Maggie Jones on why Education Ministers must deal with the negative social impact of their schools policies
Tonight will see the first major speech by new Lords Education Minister, Lord Nash. He has chosen to speak on academies and free schools – perhaps as a more promising topic than much else in the Tory Education box of tricks. But as this policy rolls out there is a greater weight of academic evidence questioning its impact and I look forward to challenging the Minister on these issues in the debate.
The previous Labour government was passionate in its desire to drive up school standards and improve educational outcomes. Sponsored academies were part of our reform agenda. They were set up to address persistently underperforming schools in areas of high deprivation, providing a new school leadership team and a sponsor to support school improvement. They were, and are, a success story.
It’s a measure of its success that this is one of the few Labour achievements that Michael Gove didn’t gratuitously rip up on coming to office. Instead however, the concept has been redefined and diluted to mean something different and has lost much of the unique transformative power that characterised the early experience.
The latest government research shows that the original model of ‘sponsored academies’ are now massively outnumbered by so called ‘converter academies’ – schools already judged good or outstanding by Ofsted and which have chosen to convert to academies backed by the offer of large financial incentives. Without the benefit of a fresh start with new leaders, their subsequent performance has been more mixed.
Ministers’ push to extend the academies programme to all schools, even in the face of parental resistance, highlights an essential difference with Labour. We believe all schools, regardless of status, have the capacity to innovate and transform where their leaders are ambitious and focused. The key is understanding the importance of improving exam results, making a positive contribution to tackling disadvantage and earning respect in the wider community.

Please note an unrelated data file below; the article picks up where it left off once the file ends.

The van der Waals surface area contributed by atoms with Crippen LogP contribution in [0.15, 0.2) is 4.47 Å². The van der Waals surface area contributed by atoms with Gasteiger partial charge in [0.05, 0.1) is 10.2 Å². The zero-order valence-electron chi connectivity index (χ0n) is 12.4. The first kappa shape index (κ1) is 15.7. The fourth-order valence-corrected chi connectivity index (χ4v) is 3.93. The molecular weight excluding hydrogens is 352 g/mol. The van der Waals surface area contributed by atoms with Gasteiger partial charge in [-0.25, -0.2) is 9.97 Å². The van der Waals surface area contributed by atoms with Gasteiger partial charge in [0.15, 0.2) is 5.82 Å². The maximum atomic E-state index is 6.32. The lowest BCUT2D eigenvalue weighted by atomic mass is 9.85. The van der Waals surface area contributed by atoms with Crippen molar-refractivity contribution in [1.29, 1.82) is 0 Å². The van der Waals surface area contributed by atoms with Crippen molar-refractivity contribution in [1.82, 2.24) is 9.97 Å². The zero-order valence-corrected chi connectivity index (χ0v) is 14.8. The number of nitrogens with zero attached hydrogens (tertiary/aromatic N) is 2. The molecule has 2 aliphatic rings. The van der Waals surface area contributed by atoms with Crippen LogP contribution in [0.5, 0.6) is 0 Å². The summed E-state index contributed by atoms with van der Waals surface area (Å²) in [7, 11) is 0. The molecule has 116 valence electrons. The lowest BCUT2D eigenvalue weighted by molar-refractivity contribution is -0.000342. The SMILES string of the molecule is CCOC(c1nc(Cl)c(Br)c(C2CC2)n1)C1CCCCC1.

This approach was well illustrated by the London Challenge - something that we introduced in government and which was one of Mr Gove’s first casualties for the chop. When I first became a Shadow Minister I visited a number of these schools and was impressed by what I saw. Some were academies and some were maintained schools, but all were highly performing. They had all benefitted from the programme’s emphasis on strong and innovative leaders who worked collaboratively with other schools to drive up the standards of teaching. As a result London’s schools are now the best performing in the country.
Increasing national and international research shows that this collaboration is vital to school improvement. Yet the government has placed great emphasis on the autonomy of academies; and a recent report from the Academies Commission shows that many ‘converter academies’ have been allowed to break their original requirement to support a nearby struggling school as part of the conversion. The report also highlights how many of these schools have been allowed to introduce complex admissions policies, which all but the most determined parents find difficult to navigate. As a result, children from socially deprived backgrounds remain disproportionately more likely to attend a school that is classed as underperforming by Ofsted.
While Lord Nash is relatively new in his role, I would hope he and his ministerial colleagues will commit to tackling these concerns during the second half of the Coalition’s term of office. Anything short of that commitment won’t do.
Baroness Maggie Jones of Whitchurch is a Shadow Education Minister in the Lords, and also a member of Labour’s DCMS team
Monday 4th February 2013